Friday, November 30, 2012

The Biggest Lie In America Today

grover norquist
Grover Norquist, Source: Business Insider, November 2012
Grover Norquist, a conservative lobbyist and founder of Americans for Tax Reform, has made a career by trumpeting the biggest lie in American politics.  The problem is most people don't know it's a lie.  By continuing to push the idea that Americans are overtaxed, Mr. Norquist has added to a growing misconception about taxation in the US.  The New York Times Reports that in 1944 when the US was engaged in World War II, in spite of historically high income tax rates, including a 94% tax rate on the highest earners, roughly 90% of all Americans believed their tax rates were fair.  Yet today, as the US remains entrenched in an eleven year war in Afghanistan and with historically low income tax rates including roughly half the country having no income tax liability at all, a shrinking number of Americans still believe their rates are fair.  In fact, it was the perceived threat of higher taxes that eventually gave birth to the conservative Tea Party movement, a group whose very name is an acronym for Taxed Enough Already.

Grover Norquist's assertion that Americans are overtaxed, an assertion that a growing number of Americans believe, has been the central focus of his work in politics; and make no mistake about it, he makes a very convincing case.  Mr. Norquist can rattle off a series of statistics to support his positions, and while his figures are often taken out of context, his influence should not be dismissed.  After all, he did get 95% of all Congressional Republicans to sign an anti-tax pledge.  Mr. Norquist's position is not a difficult one to defend.  Honestly, who wouldn't want to pay less in taxes and it's an easy argument to fit on a bumper sticker?  But with talks around the fiscal cliff heating up and with every government program with the possible exception of Social Security potentially on the chopping block, a simple question must be asked.  Are Americans really overtaxed?  Getting to the root of this issue is not easy, but it is necessary.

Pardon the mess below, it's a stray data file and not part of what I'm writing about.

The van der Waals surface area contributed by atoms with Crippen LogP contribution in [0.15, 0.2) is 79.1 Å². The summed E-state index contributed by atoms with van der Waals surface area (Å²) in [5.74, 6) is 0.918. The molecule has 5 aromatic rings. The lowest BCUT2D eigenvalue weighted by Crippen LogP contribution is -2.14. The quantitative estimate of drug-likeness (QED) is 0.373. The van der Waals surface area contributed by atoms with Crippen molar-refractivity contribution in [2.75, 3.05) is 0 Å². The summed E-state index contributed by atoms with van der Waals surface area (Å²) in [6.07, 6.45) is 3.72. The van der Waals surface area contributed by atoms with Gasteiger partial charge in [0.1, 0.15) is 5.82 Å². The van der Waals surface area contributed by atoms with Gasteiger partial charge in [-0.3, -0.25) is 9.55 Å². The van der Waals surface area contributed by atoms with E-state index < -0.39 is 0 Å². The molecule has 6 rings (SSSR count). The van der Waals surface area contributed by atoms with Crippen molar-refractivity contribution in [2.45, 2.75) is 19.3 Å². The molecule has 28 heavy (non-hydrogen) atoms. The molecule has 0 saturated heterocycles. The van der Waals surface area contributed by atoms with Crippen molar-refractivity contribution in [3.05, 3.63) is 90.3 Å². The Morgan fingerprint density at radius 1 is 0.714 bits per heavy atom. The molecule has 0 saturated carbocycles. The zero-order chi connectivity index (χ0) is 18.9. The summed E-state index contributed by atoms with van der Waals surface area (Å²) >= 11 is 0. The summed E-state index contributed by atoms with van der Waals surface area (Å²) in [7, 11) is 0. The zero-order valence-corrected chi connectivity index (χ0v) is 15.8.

Taxation is a complex issue, so for the purpose of objectivity we will briefly examine three major areas of taxation: individual income tax rates, corporate income tax rates, and tax revenue as a percentage of gross domestic product (GDP).  Leaving politics aside, let's take a look at the numbers and see how they compare both historically and in relation to our peers in the Organization for Economic Cooperation and Development (OECD).  First, let's consider the single biggest provider of federal revenue, the individual income tax.  Income tax rates today are at historically low levels.  Across all income brackets, tax rates are as low as they've been since 1930 and are only a third of what they were in the 1940's and 50's.[1]